Branded as snapshots of life behind closed doors, Shutters comprises three short American plays which focus on the journey of women from the beginning of the century until the present day.
The first, Cast of Characters by playwright Philip Dawkins, is most relevant as it tells the story of a complicated family through ‘snapshot’ descriptions of each family member. With a set of boxes, giving the feel of a rehearsal space, the play is a recitation of the character list of a hypothetical play called Three and a Half Sisters.
Each of family members – the sisters Liz, Marie and Vicky, their mother Bernice and the so-called ‘half-sister’ brother Frank – has a section to explore the history and complications of their character. They are frequently interrupted by a voice over giving production notes, which is slightly frustrating as it disengages us from the action.
Many of the all-female cast have several roles to play and use only their voice and movement to differentiate. This is mostly smooth although nerves seem to get the better of the cast on occasion. The chaotic opener is the weakest of the three short plays.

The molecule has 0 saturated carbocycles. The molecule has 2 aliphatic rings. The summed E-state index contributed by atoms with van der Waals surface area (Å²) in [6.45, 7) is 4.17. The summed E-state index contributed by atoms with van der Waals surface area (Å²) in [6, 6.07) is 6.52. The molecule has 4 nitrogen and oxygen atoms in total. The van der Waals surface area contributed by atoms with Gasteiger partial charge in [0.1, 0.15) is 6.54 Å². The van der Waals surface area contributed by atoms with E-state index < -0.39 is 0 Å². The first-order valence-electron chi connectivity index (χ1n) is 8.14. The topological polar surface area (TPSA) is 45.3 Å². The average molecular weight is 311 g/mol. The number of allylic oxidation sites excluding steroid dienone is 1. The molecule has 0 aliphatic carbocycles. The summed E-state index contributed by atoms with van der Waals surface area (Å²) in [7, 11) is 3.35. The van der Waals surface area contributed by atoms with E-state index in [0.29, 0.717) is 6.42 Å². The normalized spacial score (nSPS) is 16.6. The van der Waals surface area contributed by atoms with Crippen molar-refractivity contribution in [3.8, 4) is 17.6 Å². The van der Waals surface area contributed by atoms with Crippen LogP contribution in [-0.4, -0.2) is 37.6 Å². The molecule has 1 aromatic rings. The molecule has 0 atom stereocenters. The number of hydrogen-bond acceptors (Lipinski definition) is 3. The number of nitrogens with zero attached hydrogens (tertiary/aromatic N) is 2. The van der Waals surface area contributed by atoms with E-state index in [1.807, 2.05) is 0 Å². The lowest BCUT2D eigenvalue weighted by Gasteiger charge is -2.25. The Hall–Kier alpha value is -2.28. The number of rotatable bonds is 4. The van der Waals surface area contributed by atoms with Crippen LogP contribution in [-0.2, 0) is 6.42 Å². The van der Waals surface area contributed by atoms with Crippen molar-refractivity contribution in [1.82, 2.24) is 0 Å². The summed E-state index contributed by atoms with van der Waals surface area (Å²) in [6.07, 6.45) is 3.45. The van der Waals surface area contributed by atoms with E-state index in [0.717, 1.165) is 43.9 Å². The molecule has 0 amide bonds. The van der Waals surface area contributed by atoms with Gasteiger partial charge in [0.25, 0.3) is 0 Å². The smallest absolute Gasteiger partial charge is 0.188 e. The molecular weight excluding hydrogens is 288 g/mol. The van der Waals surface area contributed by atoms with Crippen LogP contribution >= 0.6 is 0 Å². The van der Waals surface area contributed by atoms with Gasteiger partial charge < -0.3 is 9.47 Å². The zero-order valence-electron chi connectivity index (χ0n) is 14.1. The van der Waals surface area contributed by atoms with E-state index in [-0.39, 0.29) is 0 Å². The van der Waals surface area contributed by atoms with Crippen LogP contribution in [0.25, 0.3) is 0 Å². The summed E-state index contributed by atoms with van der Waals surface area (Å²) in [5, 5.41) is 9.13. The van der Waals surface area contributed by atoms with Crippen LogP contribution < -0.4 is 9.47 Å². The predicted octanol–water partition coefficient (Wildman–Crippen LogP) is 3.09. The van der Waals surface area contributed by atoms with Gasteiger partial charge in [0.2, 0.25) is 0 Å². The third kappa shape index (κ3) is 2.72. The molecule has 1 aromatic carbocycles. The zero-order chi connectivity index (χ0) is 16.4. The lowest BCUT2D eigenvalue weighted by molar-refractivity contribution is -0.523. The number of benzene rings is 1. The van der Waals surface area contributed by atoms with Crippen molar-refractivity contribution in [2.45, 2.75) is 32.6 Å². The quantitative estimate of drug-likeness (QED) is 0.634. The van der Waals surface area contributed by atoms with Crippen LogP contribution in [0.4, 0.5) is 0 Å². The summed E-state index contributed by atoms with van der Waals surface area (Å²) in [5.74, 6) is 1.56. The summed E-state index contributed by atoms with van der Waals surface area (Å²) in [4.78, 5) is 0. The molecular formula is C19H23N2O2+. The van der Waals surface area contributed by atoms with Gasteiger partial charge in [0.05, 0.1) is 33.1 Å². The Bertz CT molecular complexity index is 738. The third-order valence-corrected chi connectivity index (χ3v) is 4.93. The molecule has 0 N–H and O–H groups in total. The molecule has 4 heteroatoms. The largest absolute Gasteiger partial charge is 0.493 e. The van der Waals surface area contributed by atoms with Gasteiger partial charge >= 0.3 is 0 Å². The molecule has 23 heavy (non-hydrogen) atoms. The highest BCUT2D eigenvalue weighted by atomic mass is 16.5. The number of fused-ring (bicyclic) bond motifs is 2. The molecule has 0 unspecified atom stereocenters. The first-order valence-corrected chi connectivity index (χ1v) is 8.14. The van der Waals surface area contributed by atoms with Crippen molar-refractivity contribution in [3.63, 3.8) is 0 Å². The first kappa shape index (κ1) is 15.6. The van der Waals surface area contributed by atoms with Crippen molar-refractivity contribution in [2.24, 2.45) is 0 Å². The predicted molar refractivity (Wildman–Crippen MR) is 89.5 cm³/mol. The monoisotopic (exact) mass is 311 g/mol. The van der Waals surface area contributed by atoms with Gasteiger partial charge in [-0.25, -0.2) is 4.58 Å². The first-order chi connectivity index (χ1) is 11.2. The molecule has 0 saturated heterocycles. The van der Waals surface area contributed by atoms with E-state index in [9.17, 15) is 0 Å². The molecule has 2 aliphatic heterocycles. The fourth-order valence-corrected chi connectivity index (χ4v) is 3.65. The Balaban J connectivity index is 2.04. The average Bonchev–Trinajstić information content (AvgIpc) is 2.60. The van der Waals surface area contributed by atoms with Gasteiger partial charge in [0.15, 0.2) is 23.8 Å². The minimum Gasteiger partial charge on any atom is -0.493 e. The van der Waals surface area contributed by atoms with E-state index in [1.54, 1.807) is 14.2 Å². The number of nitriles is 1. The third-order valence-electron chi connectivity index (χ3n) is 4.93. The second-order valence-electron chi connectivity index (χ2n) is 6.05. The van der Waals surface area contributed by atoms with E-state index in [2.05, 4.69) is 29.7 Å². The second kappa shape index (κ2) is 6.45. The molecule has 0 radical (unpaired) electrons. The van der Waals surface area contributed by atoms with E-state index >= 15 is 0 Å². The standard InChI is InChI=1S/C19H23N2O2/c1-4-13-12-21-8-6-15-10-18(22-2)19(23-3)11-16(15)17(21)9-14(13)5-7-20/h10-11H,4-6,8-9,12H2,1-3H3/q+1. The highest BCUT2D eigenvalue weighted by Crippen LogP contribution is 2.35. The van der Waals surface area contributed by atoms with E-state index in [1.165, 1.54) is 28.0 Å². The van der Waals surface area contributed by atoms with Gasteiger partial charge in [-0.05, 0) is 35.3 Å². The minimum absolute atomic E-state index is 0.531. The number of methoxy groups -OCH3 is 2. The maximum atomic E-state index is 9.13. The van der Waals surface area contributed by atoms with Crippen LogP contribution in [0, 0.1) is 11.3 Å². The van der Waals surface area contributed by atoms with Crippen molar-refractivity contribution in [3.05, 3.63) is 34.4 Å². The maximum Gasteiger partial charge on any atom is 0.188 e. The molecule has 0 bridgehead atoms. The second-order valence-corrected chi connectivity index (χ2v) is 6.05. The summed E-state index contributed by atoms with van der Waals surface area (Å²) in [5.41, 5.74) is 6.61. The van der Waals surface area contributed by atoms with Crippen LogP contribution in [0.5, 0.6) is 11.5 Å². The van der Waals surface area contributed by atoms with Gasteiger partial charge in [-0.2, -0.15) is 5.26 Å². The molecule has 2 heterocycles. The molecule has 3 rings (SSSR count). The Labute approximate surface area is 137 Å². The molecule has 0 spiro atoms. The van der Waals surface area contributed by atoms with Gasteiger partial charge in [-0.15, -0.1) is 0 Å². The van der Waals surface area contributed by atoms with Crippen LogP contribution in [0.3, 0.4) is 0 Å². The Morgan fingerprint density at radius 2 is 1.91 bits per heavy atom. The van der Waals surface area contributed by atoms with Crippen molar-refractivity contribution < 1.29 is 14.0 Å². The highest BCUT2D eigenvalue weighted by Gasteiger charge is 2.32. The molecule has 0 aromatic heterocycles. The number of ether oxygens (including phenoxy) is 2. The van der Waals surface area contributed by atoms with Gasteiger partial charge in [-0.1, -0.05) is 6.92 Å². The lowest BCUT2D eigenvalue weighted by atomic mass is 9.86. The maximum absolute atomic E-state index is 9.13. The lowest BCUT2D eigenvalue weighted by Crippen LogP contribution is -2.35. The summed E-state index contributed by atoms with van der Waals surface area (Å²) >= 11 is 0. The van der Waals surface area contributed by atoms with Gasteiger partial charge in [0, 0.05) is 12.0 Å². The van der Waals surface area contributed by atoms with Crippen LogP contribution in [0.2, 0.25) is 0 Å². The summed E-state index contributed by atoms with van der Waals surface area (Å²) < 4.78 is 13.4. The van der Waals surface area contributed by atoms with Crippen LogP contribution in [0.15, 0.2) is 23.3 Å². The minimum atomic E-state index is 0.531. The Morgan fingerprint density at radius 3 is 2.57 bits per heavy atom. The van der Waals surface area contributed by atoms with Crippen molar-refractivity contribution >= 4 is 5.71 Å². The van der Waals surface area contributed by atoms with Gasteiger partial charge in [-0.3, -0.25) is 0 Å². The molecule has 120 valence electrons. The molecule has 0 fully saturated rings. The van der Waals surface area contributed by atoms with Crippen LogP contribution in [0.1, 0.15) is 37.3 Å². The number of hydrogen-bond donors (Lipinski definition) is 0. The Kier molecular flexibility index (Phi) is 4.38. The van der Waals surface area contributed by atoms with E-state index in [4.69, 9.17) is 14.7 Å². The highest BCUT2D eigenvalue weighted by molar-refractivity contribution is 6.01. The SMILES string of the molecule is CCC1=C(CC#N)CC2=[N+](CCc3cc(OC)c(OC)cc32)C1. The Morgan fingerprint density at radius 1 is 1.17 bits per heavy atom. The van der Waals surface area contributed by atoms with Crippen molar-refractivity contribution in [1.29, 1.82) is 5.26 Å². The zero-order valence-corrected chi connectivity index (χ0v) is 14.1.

In contrast, Trifles gets its dramatic intensity from its stillness and what’s not said. The sheriff, played by Beverly Longhurst, and the country attorney, Lucia McAnespie, are investigating a shabby house where a husband has been mysteriously strangled in his sleep. They have enlisted the help of the woman who lives next door called Mrs Hale (Joanna Kirkland), and the sheriff’s wife (Nicola Blackman).
While the ‘men’ clinically look at the facts and patronise the women’s petty concerns, their empathy for the wife of the house leads the women to discover a key piece of evidence. The spectral presence of Mrs Wright, Yolanda Kettle, is a clever touch as she adds tension by standing completely still in the background.
This play was written in 1916 and while it may have aged in some of the detail, almost 100 years on it brings chills to the spine.
The Deer is completely different again and like the classic short story formula comes with a shock twist at the end. This production tells the story of a lost 20-something and her relationship with her troubled brother. Working back from a collision between the deer and Clara, her life unfolds through short flashbacks and the sense of time collapses with clever use of movement and stage direction.
Directed by former ballet dancer Jack Thorpe Baker, movement plays a strong part in each of the plays and the space is taken into consideration at all times. This stripped back production in the studio setting gives the actors an excellent opportunity to flex their skills in complex roles.
Shutters provides an hour and a half that may not challenge the role of women in America now, but certainly offers an enjoyable show of acting and directorial skill.